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Drinking While Pregnant May Boost Child's Alcoholism Risk

It's another reason not to drink during pregnancy, experts say

WEDNESDAY, Sept. 6, 2006 (HealthDay News) -- Children born to moms who drank during their pregnancy are at increased risk of drinking problems by the time they are 21, a new study finds.

"We know about the detrimental effects of alcohol during pregnancy on brain development and some physical malformations, but this is one of the best studies showing that alcohol use itself may be another risk factor," said Dr. James Garbutt, a professor of psychiatry at the University of North Carolina at Chapel Hill. "It's another reason not to drink during pregnancy."

Garbutt was not involved in the study, which was conducted by Australian researchers and was published in the September issue of the Archives of General Psychiatry.

In the study, Rosa Alati, from the University of Queensland, Herston, Australia, and colleagues collected data on alcohol abuse for over 2,100 people followed from birth to age 21.

The participants' mothers were also asked how often and how much they drank at any given time.

At 21 years of age, 25 percent of the children had some kind of alcohol problem, the researchers said. Of these, 13 percent said they developed the problem before they were 18, and 12 percent said they developed the problem between 18 and 21, Alati's team found.

Analysis of the data showed that children of mothers who drank more than three glasses of alcohol on any one occasion during early pregnancy were nearly two-and-a-half times more likely to develop an alcohol disorder before age 18 and more than twice as likely to develop an alcohol problem between ages 18 and 21.

Drinking during other stages of pregnancy, including late pregnancy, also increased the risk, the researchers found.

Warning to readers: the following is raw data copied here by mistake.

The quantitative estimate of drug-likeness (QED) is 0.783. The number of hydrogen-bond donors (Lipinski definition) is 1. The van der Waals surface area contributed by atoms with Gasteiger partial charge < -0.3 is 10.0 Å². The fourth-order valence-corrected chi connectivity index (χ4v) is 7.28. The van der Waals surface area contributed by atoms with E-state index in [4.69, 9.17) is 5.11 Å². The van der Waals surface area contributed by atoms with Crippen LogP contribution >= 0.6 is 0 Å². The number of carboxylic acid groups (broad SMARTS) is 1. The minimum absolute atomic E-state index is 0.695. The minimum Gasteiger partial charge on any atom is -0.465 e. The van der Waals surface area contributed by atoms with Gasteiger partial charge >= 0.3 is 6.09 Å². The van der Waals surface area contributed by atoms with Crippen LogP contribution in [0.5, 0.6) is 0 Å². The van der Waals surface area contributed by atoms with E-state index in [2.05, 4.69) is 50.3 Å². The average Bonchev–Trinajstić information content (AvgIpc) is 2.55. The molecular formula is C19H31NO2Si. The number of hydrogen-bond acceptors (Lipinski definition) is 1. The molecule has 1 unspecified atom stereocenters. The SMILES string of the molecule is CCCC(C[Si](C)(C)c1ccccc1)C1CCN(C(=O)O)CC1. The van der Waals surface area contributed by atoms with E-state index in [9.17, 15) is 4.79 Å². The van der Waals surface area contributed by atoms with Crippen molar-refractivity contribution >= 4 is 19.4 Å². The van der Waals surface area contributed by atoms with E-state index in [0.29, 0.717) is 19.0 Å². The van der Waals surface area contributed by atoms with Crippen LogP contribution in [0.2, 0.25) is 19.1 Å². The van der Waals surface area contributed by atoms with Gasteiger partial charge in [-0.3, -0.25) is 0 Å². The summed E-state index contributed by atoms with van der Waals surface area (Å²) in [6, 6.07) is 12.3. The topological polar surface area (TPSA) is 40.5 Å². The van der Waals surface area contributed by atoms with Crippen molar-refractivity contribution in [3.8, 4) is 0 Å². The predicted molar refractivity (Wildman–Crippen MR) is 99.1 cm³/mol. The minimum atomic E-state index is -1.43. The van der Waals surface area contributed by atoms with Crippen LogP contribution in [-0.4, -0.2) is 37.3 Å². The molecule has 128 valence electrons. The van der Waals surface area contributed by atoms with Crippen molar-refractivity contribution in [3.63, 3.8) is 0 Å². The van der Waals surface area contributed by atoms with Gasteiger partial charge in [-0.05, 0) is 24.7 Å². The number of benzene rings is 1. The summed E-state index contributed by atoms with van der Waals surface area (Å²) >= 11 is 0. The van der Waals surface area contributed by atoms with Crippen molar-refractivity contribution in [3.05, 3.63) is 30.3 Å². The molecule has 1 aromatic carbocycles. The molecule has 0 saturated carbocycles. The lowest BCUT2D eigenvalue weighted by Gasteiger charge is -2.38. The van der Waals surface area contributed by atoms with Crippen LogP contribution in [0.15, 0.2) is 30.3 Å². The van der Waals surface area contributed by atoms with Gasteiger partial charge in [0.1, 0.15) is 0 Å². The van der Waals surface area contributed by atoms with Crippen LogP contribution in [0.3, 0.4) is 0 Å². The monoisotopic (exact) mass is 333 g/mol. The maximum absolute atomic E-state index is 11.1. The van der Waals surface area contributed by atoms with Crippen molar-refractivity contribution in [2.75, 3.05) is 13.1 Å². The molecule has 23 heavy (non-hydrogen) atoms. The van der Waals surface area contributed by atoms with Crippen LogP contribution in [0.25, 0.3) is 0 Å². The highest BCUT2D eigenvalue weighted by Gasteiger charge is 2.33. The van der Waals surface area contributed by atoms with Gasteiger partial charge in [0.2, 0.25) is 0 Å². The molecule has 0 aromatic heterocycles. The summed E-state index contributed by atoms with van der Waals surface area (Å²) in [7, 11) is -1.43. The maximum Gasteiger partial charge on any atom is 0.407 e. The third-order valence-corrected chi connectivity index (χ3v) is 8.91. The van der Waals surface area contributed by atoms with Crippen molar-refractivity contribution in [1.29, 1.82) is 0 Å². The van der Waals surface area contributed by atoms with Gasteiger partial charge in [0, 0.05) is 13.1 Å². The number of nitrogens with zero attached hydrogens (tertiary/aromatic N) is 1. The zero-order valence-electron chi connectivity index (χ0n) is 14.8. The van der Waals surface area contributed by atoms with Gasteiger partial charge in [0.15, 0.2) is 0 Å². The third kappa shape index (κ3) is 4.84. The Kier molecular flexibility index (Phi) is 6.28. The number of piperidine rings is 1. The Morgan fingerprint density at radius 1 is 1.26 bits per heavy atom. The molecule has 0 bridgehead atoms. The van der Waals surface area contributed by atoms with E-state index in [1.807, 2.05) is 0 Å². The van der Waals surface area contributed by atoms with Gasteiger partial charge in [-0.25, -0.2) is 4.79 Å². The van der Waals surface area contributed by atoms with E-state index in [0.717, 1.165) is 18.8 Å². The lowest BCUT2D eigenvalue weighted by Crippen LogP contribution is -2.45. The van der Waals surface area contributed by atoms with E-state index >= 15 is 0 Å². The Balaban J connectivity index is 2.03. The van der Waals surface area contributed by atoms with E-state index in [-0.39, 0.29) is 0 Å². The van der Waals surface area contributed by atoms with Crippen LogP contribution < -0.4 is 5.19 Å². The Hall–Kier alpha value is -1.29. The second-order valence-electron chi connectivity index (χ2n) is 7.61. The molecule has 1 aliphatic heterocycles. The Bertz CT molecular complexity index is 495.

"Our findings support a biological contribution to the origin of alcohol disorders and suggest that greater attention should be given to the role of the programming effect of in utero alcohol exposure to the development of alcohol disorders in adulthood," Alati's group concluded.

Another expert agreed that the study provides more evidence of the dangers of drinking during pregnancy.

"This paper makes a convincing case that increased maternal alcohol consumption, especially early in pregnancy, is likely a cause of alcohol problems in young adulthood," said Dr. Redford Williams, the director of the Behavioral Medicine Research Center and a professor of psychiatry and behavioral sciences at Duke University.

It is known that increased maternal alcohol use is associated with altered brain development in the fetus, as well as fetal alcohol syndrome in newborns, Williams said.

"The major potential problem in interpreting these findings is the possibility, unexamined in this study, that genetic factors that influence maternal drinking may also be present in the offspring and contribute -- in addition to, or via, an interaction with the increased exposure to alcohol to the offspring's drinking behavior at age 21," Williams said.

However, "whatever the mechanism eventually turns out to be, these findings make a strong case for not drinking during pregnancy," Williams said.

More information

There's more on alcoholism at the U.S. National Institute on Alcohol Abuse and Alcoholism.

SOURCES: Redford Williams, M.D., director, Behavioral Medicine Research Center, professor, psychiatry and behavioral sciences, Duke University, Durham, N.C.; James Garbutt, M.D., professor of psychiatry, University of North Carolina at Chapel Hill; September 2006, Archives of General Psychiatry
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